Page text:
Published: Monday, October 7, 2019
The UK’s first citizens’ assembly dedicated to tackling transport issues has made recommendations to cut congestion, improve air quality and deliver better public transport in Greater Cambridge.
The Greater Cambridge Citizens’ Assembly heard evidence from experts in transport, economics, environmental issues and public health as well as views from local stakeholders and examples from other cities over two weekends in September and October.
The Assembly concluded with the 53 members voting on a number of recommendations to transform how people travel into and around Greater Cambridge and measures to improve the quality of the air.
A report outlining the headline recommendations has been published here by Involve, the charity which has facilitated the Assembly. The full report will be available in early November.
The Greater Cambridge Partnership’s Executive Board will consider these recommendations at their next meeting in December, alongside further work on this issue.
Cllr Aidan Van de Weyer, chair of the GCP’s Executive Board, said:
“It has been fantastic to see people who live and travel around the area listen to the evidence and discuss the congestion and air pollution issues we face. The Citizens’ Assembly has put forward clear messages and ideas on how to transform our transport system so more people can get to where they need to go more easily without having to use a car.
“I want to thank the members of the Citizens’ Assembly, all the speakers and the experts on the Advisory Group for their hard work and dedication over these two weekends, and I look forward to discussing the findings with the other Executive Board members in December.”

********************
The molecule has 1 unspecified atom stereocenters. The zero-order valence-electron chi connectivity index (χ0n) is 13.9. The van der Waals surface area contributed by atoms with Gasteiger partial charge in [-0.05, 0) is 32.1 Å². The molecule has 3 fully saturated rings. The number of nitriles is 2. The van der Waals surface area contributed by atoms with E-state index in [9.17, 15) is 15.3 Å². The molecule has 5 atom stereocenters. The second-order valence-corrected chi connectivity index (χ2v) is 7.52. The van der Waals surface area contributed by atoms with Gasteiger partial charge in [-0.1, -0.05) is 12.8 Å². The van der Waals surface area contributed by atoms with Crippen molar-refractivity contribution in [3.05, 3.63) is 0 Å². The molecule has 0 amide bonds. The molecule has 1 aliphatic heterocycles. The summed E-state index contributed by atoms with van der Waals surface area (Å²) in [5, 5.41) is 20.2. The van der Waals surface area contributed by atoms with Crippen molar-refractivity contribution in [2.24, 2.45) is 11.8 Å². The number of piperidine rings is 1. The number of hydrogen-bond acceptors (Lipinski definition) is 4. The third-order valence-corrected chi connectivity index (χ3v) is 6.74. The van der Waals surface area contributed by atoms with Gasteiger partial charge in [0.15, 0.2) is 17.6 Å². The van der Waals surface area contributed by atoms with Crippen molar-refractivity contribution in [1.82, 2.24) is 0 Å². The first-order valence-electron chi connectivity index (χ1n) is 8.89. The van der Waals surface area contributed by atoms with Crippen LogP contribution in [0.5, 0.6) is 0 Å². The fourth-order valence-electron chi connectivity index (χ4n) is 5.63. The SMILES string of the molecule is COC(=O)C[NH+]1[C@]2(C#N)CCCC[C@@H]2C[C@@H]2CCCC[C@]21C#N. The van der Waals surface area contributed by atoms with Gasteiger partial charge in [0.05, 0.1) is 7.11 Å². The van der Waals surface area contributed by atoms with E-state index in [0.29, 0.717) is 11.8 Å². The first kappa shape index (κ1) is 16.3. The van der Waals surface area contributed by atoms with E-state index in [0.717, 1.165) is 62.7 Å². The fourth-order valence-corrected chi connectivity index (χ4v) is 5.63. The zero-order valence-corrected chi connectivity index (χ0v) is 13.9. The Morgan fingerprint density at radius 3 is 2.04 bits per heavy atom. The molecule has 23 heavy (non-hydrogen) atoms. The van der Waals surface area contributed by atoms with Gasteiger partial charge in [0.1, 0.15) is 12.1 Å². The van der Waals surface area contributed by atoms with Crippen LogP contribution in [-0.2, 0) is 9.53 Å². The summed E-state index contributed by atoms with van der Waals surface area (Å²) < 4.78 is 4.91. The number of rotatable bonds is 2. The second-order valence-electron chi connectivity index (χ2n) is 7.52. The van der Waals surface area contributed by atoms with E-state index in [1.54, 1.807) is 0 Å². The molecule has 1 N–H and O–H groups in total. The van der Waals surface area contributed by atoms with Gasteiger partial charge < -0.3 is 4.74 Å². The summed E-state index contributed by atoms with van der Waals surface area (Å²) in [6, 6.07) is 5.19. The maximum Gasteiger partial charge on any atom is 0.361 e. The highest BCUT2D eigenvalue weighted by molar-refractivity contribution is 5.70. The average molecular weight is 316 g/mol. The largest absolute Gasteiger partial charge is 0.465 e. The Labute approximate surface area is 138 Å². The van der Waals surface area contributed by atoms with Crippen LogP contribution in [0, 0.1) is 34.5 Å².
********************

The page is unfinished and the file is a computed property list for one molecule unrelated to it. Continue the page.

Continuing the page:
Tim Hughes, Director of Involve, said:
“The Greater Cambridge Citizens’ Assembly has sent some clear messages and recommendations to the Greater Cambridge Partnership about what should be done to reduce congestion, improve air quality and provide better public transport in Greater Cambridge.
“The assembly members showed a fantastic commitment to their task across the two weekends, taking on board vast amounts of information from experts and local stakeholders, deliberating constructively with their fellow members, and developing strong conclusions on what they think should be done.
“The assembly members have once again demonstrated the role that the public can play in making difficult trade-offs on complex issues and developing recommendations to guide decision-makers. We look forward to seeing how GCP take on board their conclusions.”
The GCP was awarded £60,000 plus expert support to run the Citizens' Assembly as part of the Government’s Innovation in Democracy Programme, jointly delivered by the Department for Digital, Culture, Media and Sport and the Ministry for Housing, Communities and Local Government.
The Assembly members were selected at random by a sortition process, following invitations to 10,000 addresses across the travel to work area.
Visit our Consult Cambs website to view the Citizens’ Assembly presentation slides and for further information and frequently asked questions about the process.